A civil society community of analysis, reflection, and action

The impact of digital technologies on health care and health can be beneficial, if both needs and risks are properly managed and if technologies are fully integrated in strong healthcare systems. There are many pitfalls such as further fragmentation of health systems, data extractivism (data colonialism) and the problems of e-waste. In particular, digital health technology should not be seen as a substitute for strong primary care-based services on the ground, nor viewed as a cost-cutting measure, where services by trained health workers are replaced by digital tools. It should not accelerate privatization of public services.

In the field of international cooperation in digital health, we have seen lots of pilot programs, but bringing them to scale remains a significant challenge. There is too much waste of scarce resources based on technologies promoted by international donors or technology companies, at the expense of proven interventions. This is both a challenge for practitioners and for those promoting good policies, strong regulation and good governance.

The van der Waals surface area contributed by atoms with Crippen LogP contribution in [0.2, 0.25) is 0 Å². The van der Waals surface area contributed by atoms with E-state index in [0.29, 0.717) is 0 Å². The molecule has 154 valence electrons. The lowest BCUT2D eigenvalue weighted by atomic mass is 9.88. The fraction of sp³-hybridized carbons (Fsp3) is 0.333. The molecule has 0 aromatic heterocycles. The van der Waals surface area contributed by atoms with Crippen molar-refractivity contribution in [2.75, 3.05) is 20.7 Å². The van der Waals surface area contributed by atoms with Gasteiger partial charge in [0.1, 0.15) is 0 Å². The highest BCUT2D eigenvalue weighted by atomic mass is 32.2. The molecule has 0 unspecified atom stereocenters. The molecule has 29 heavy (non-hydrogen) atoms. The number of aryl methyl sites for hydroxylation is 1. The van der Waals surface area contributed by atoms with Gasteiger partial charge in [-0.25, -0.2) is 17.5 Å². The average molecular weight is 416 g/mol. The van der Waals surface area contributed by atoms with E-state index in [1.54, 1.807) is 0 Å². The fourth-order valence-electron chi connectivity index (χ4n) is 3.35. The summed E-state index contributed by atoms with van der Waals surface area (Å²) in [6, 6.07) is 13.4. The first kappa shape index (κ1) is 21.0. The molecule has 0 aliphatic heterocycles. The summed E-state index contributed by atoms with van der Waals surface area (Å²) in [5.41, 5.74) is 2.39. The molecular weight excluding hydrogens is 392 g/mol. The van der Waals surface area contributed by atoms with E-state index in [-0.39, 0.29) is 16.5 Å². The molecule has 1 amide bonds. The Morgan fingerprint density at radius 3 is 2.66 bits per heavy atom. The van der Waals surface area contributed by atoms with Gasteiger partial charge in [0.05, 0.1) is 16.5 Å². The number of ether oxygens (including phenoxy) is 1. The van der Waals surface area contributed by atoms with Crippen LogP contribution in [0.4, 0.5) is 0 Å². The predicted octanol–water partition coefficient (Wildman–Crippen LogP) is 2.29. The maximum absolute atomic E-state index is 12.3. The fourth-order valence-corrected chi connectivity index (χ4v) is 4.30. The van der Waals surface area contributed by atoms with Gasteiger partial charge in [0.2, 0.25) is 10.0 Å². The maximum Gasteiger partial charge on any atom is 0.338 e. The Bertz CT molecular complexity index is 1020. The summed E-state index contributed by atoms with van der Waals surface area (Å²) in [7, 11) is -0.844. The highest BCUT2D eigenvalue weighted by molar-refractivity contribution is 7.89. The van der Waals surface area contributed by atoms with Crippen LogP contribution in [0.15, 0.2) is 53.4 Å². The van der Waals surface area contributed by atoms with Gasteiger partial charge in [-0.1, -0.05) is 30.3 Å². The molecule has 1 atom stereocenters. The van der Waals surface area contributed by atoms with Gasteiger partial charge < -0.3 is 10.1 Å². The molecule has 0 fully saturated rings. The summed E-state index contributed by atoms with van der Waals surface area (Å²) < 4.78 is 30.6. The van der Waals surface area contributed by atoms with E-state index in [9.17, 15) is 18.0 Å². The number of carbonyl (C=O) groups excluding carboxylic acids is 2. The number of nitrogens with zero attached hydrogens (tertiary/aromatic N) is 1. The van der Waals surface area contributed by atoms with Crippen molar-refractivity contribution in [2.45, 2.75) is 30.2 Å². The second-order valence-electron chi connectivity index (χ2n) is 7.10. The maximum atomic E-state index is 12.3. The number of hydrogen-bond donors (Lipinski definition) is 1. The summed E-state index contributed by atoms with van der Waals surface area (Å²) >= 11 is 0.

In an emerging community of analysis, reflection and action, members and partners of the MMI Network are invited to explore how to achieve good policies, good governance and good practice in the field of international health cooperation and digital technologies.

Explorations and initial activites


MMI communities

Emerging communities of practice and reflection hosted by the MMI Network: Overview here